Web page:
Behind the spotlight, debt financing remains a significant driver of technology transactions
Last week, Microsoft acquired LinkedIn, the social media platform geared towards professional networks. The acquisition was impressive on its own, but even more so for the price: Microsoft spent a whopping $26.2 billion on the purchase.
One of the aspects that has been written about in the press is why Microsoft, who has a reported $105 billion in cash reserves according to the New York Times, are choosing to finance the transaction primarily by issuing new debt. While some of the rationale behind issuing debt is surely linked to it being a more tax efficient manner to finance the acquisition that saves Microsoft repatriating offshore cash, it is only part of the reason. The complete answer boils down to the cost of capital and the fact that Microsoft is as solid an issuer as you will find. (Microsoft is one of only two non-financial companies worldwide that still hold a AAA S&P rating.) And, with the recent announcement from the U.S. Federal Reserve that interest rates will remain low, a bond deal will, in all likelihood, never be a less expensive endeavour for Microsoft.
While we constantly hear about financings in the context of equity deals, raising funds through the issuance of debt is an increasingly common way to finance large-scale acquisitions and projects in the technology sector. Uber, for example, recently raised $3.5 billion from Saudi Arabia’s sovereign-wealth fund, is also said to be arranging a loan of between $1 billion and $2 billion in a deal with Morgan Stanley and Barclays PLC.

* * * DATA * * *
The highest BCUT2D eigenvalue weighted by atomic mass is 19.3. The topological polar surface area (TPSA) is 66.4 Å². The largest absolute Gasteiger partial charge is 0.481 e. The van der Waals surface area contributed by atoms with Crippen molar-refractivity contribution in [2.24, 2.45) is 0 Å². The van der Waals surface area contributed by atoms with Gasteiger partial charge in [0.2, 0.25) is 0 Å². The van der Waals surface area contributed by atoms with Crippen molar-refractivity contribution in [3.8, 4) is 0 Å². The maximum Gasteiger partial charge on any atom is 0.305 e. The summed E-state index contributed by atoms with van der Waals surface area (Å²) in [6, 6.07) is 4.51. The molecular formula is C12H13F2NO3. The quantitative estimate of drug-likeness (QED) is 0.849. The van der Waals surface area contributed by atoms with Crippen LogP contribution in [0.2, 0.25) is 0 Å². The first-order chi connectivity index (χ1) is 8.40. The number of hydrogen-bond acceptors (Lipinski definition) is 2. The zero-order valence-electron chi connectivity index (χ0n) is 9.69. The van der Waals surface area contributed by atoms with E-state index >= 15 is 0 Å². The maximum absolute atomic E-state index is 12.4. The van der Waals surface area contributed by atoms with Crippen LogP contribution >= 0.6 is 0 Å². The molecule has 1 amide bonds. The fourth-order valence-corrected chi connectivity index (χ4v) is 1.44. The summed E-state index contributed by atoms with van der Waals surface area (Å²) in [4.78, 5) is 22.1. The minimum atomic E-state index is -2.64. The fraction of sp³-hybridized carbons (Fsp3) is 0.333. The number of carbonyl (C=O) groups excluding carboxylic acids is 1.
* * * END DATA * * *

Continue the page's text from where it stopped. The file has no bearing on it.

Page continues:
In China, this trend continues: Didi Chuxing, the Chinese-based competitor to Uber, announced this week that it had raised $4.5 billion in a recent fundraising round, complemented by a $2.5-billion loan from China Merchants Bank and a $300-million loan from China Life, the largest insurer in the country. The impressive amount of leverage begets the Chinese company’s equally impressive valuation: Didi Chuxing has been reportedly valued at $28 billion.
A favourable lending environment provides a welcome advantage for the technology sector. What the availability of inexpensive financing means is that companies, both new and old, are able to access the capital they need to grow and execute their plans. While the details of an acquisition, or how it is going to be financed, might not catch the attention of many, it’s important to highlight the importance of fixed-income financing, whether in the form of bonds or debentures — even in the technology sector where we don’t usually associate the largest capital market in the world to the most innovative and exciting companies today. What Microsoft, Uber, and Didi Chuxing show us is that underpinning our technological advances some things, like raising capital through debt, are still valuable and widely used.